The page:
I understand the process to propose feature requests is to first post the idea on this forum, then if everyone agrees, post an item to Jira.
I previously wrote a blog entry on Git storing MsOffice document unzipped (.docx and .xlsx are zips XML and a few things) - https://paulhammant.com/2015/07/30/git-storing-unzipped-office-docs/.
That blog entry links to two diffs. One for a regular unzipped office doc, and one that was unzipped but reformatted before commit. After the reformat, the contents of the Mary.docx_ folder can be rezipped and the at least the Mac's MsWord opens it fine - I tested it.
It would be great if there were a setting somewhere like:
So Subversion gets to store the text forms (rather than the zip), with improved opportunities for storage savings via the recently discussed fsfs options.
Of course as well as storage benefits, there are diff benefits, but today that would most likely be via one of the web portal installs that bundle subversion where people do most of their diff viewing these days (and incidentally one aspect of the game changer that GitHub was from when it emerged from from alpha on February 8, 2008).
Unrelated quick question: is there record of the Subversion 1.0 celebration event at Colllabnet in Brisbane in 2004/5 ? I think there were a couple of notable absentees, but that sort of thing shouldn't disappear from the internet.
Paul Hammant <[hidden email]> writes:
> It would be great if there were a setting somewhere like:
> docx, xlsx, pptx
> (or 'unzip_rezip_suffixes')
> So Subversion gets to store the text forms (rather than the zip), with
You are not the first to ask for this, but it is significantly more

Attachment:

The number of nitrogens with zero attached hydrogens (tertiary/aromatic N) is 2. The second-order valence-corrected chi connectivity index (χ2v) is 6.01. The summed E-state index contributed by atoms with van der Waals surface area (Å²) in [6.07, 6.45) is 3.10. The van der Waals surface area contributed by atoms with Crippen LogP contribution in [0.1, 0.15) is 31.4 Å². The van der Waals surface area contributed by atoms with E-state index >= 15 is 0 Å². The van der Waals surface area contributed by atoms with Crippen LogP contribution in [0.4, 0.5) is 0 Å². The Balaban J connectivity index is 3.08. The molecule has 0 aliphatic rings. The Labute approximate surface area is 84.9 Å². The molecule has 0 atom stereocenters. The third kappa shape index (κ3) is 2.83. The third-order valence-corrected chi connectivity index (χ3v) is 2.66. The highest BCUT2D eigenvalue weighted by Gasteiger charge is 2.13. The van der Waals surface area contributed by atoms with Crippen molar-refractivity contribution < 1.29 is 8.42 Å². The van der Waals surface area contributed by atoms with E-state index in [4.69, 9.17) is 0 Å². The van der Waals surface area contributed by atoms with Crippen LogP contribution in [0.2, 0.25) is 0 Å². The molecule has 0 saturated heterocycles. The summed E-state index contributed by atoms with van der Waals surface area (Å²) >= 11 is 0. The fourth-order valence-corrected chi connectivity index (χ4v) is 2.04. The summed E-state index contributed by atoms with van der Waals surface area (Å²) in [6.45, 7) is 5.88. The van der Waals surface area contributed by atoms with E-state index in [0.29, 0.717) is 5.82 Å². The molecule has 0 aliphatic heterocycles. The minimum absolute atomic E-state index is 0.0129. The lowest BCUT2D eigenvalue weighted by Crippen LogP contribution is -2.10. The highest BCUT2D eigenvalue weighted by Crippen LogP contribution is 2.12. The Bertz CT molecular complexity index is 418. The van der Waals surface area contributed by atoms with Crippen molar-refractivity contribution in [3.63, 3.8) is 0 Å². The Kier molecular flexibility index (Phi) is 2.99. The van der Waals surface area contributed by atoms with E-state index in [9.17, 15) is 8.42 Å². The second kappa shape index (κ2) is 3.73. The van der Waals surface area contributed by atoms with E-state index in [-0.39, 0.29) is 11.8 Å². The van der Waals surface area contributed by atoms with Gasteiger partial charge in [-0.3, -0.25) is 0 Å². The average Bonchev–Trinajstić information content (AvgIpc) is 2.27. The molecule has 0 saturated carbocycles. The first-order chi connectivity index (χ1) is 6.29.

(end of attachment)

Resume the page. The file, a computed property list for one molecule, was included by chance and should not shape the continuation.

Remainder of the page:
complex than just a backend setting.
Given unzipped data U there is no single, canonical, compressed form Z
that represents U. Instead there are multiple forms Z1, Z2, ... that
all expand to U. If the client sends Z1 there is no guarantee that the
server will be able to recreate Z1 from U, it might produce Z2, Z3, ...
I suppose a version control system could be designed to allow you to
commit Z1 and get back any of Z1, Z2, Z3, ... but Subversion makes, and
assumes, the exact opposite: that you get back exactly what you commit.
If you break that assumption changes will be necessary all through
Subversion including, but not limited to, delta transfer, working copy
storage, checksum verification, client post-commit processing,
client-server compatibility, server upgrades, etc.
Yup, I didn't think about the SHA1 being different. I'll implement it client-side, just ignore this request.
From: Paul Hammant [mailto:[hidden email]]
> > You are not the first to ask for this, but it is significantly more
> > complex than just a backend setting. [....]
> Yup, I didn't think about the SHA1 being different. I'll implement it client-side, just ignore this request.
Note that you will already profit from differential storage even when using compressed zips, as included images etc. should have an identical compressed storage if the user is just doing text edits).
We got similar benefits at my former employer when we stored JAR files in SVN (archival of old revisions); especially small patches and hotfixes with only a few changed class files were transferred and stored efficiently.
You could also transparently transform the zip into an uncompressed zip file before uploading it, thus getting more benefits from differential storage - at the possible loss of bit-for-bit identity if you try to recompress the zip again on download, as different implementations of the algorithms tend to give slightly different results, even for the same compression level. On the other hand, this could even improve storage on the server when configured with a high compression level, as the server side compression can then exploit inter-file redundancies in the zip file (if present), while zip itself compresses all files independently.